The modern workplace features a lot of ambiguity.
Whatever your role, to get anything done, “everybody needs to be able to drive consensus,” says Jon Kolko, author of the new book Well Designed: How to Use Empathy to Create Products People Love. While Kolko’s career has looked at how smart designers can identify needs in order to solve problems people didn’t know they had, empathy turns out to be an important business skill no matter what you do.
It’s also a tricky one, since in its pure form, “it’s something that can’t be achieved,” says Kolko. “It’s the ability to see something through someone else’s eyes, and walk in their shoes. To do that, you’d have to be them.” So instead, “think of it on a spectrum. Your goal is to get as close as you can.” When you understand why people do what they do, you can achieve things you couldn’t if you just focused on your own desires. Here’s how to develop the skill.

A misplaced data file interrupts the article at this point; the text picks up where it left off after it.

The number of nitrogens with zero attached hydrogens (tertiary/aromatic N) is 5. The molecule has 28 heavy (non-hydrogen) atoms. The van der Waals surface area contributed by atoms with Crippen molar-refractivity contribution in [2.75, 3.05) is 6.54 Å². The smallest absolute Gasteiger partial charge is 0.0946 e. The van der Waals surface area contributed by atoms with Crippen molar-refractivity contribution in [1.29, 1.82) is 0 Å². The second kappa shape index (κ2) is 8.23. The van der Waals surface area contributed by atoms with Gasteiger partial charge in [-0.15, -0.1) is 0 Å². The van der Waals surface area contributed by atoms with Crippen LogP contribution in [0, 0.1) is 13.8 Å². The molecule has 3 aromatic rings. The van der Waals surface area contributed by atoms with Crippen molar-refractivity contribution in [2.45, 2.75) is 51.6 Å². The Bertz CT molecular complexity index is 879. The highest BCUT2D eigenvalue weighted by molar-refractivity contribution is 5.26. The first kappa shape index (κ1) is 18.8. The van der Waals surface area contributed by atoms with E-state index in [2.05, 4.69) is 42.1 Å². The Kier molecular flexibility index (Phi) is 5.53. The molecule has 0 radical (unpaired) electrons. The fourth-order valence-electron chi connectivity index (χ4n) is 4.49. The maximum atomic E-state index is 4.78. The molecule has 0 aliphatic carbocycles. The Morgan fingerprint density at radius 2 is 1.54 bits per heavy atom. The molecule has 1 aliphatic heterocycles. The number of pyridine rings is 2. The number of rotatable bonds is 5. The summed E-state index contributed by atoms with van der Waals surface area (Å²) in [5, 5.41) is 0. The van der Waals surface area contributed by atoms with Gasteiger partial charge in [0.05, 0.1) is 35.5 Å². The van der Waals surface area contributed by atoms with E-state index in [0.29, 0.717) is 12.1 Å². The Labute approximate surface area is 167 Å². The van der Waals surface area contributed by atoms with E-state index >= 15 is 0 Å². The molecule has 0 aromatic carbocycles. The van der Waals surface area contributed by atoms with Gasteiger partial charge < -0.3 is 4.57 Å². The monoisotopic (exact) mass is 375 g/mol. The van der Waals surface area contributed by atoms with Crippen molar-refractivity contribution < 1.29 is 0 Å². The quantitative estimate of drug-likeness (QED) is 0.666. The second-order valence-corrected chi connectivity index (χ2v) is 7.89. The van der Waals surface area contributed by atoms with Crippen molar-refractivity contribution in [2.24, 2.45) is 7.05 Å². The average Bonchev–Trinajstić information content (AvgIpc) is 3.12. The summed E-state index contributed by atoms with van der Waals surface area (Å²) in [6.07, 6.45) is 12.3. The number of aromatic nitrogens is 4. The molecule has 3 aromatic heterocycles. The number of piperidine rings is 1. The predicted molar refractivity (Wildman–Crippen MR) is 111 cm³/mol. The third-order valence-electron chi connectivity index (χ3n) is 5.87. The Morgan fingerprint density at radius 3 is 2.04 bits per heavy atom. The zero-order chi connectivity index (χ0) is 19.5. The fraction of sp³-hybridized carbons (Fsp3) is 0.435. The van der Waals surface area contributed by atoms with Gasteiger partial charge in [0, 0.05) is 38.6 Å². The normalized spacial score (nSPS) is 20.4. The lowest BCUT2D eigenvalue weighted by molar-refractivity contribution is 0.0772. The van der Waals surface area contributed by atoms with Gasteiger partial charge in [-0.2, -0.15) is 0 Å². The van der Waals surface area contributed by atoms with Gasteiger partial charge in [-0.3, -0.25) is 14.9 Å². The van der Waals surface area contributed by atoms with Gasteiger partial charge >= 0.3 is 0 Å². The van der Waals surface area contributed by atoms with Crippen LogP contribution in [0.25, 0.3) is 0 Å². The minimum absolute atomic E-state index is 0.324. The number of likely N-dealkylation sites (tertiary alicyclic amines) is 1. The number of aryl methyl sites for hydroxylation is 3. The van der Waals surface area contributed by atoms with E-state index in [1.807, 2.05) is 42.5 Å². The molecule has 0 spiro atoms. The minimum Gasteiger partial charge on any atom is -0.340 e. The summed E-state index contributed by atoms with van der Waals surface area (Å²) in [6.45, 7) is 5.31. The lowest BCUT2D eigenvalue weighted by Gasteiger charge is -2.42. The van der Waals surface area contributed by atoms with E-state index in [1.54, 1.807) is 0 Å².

First, you need to adopt a positive view of human nature. When your smart colleagues do stupid things, “optimistically, pretend for a second that they’re doing stuff with the best of intentions,” Kolko says. If you could imagine a good reason for this behavior, what would it be? “It almost always comes down to some sort of incentive structure,” says Kolko. A colleague is cutting corners because she’s worried about a deadline. Once you understand the constraints, try to play with the constraints. Ask her what she’d do if the project had to be done in an hour. Ask what she’d do if she had all the time in the world. You’ll likely get some insight into her thinking.
If possible, when you observe problematic behavior, “try to walk a mile in their shoes,” says Kolko. Literally follow people around for a few hours. Ask to try one of their tasks so you understand their challenges and satisfactions.
Once you understand what motivates someone, you can appeal to that desire as you try to get what you want. To be sure, this can seem underhanded. “That’s been the flip side to design marketing forever,” says Kolko. “We’re trying to help you, but it’s absolutely active manipulation.” Likewise, “I don’t know what the workplace looks like when everyone’s trying to manipulate everybody else.” But a better way to view it is that understanding people’s desires so you can reach a solution is just necessary for getting things done. “Think about it as if it’s problem solving,” says Kolko. “Everything becomes a design problem on some level.”